Blue Heart Campaign Against Human Trafficking
The Blue Heart Campaign Against Human Trafficking is an awareness raising initiative to fight human trafficking and its impact on society created by United Nations Office on Drugs and Crime (UNODC). The Blue Heart Campaign seeks to encourage involvement and inspire action to help stop this crime. The campaign also encourages people to show solidarity with victims of human trafficking by wearing the Blue Heart. In November 2009, the Government of Mexico adopted the Blue Heart Campaign as its official human trafficking prevention campaign.
The Blue Heart Campaign maintains that human trafficking is a crime that strips people of their rights, ruins their dreams, and robs them of their dignity, and that it is a crime that shames us all. Human trafficking is a global problem and no country is immune. Millions of victims are entrapped and exploited every year in this modern form of slavery.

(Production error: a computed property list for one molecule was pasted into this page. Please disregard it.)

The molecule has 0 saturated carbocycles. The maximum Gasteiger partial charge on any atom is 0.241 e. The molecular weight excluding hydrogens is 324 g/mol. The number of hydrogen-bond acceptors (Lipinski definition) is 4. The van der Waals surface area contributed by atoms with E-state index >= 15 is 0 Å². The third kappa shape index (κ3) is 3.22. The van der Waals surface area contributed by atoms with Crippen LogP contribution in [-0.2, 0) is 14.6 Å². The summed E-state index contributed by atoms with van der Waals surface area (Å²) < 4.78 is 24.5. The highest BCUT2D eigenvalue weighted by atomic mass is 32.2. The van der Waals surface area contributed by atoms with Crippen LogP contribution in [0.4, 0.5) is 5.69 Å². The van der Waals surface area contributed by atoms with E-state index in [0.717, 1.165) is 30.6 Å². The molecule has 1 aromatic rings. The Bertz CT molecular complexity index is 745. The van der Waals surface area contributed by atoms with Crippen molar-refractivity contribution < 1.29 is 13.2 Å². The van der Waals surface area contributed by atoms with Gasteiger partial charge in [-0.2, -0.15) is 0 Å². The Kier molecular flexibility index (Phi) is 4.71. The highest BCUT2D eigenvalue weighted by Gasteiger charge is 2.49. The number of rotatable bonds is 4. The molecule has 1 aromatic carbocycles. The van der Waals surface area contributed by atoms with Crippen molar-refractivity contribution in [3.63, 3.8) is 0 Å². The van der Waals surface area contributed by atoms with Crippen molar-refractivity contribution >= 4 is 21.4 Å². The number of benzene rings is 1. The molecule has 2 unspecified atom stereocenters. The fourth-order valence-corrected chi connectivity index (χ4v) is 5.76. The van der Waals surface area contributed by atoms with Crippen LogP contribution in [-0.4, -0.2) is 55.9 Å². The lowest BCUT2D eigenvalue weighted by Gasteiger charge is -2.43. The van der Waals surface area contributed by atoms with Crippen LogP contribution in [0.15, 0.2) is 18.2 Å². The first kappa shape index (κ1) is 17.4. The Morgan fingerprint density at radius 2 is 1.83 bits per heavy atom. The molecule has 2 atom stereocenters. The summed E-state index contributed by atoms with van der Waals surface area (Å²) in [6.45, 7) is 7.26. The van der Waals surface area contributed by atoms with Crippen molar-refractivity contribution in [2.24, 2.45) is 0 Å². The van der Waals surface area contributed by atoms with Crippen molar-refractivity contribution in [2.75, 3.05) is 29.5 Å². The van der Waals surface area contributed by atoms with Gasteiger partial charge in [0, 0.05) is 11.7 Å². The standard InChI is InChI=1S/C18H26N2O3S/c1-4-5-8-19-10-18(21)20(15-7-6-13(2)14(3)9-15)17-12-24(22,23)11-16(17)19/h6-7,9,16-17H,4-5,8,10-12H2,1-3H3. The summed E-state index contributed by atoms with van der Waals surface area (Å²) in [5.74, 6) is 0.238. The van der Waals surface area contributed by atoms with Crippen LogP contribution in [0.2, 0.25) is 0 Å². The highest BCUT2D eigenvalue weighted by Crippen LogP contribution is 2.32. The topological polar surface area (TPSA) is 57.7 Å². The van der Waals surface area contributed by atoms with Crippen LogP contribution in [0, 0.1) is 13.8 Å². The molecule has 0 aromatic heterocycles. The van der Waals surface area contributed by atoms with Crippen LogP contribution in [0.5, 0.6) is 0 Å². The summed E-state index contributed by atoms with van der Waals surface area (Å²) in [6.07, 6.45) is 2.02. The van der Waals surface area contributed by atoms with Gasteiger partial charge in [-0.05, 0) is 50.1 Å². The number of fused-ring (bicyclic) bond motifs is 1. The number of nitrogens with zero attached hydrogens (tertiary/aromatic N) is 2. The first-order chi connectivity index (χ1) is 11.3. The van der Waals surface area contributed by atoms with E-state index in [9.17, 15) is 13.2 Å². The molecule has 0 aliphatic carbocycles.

The Blue Heart symbol represents the sadness of those who are trafficked while reminding us of the cold heartedness of those who buy and sell fellow human beings. The use of the blue UN colour also demonstrates the commitment of the United Nations to combating this crime against human dignity.
In the same way that the red ribbon has become the international symbol of HIV/AIDS awareness, this campaign aims to make the Blue Heart into an international symbol against human trafficking. By "wearing" the Blue Heart people can raise awareness of human trafficking and join the campaign to fight this crime.
The UNODC as guardian of the United Nations Convention against Transnational Organized Crime (UNTOC) and the Protocols thereto, assists States in their efforts to implement the Protocol to Prevent, Suppress and Punish Trafficking in Persons (Trafficking in Persons Protocol). The Blue Heart Campaign seeks to raise awareness of the problem and inspire those with decision-making power to effect change.
Human trafficking involves the act of recruiting, transporting, transferring, harbouring or receiving a person through use of force, coercion, deception or other means, for the purpose of exploiting them. Every year, thousands of men, women and children fall into the hands of traffickers, in their own countries and abroad. Every country in the world is affected by trafficking, whether as a country of origin, transit or destination for victims,1 as guardian of the UNTOC and its Trafficking in Persons Protocol has human trafficking as one of its priority areas of work.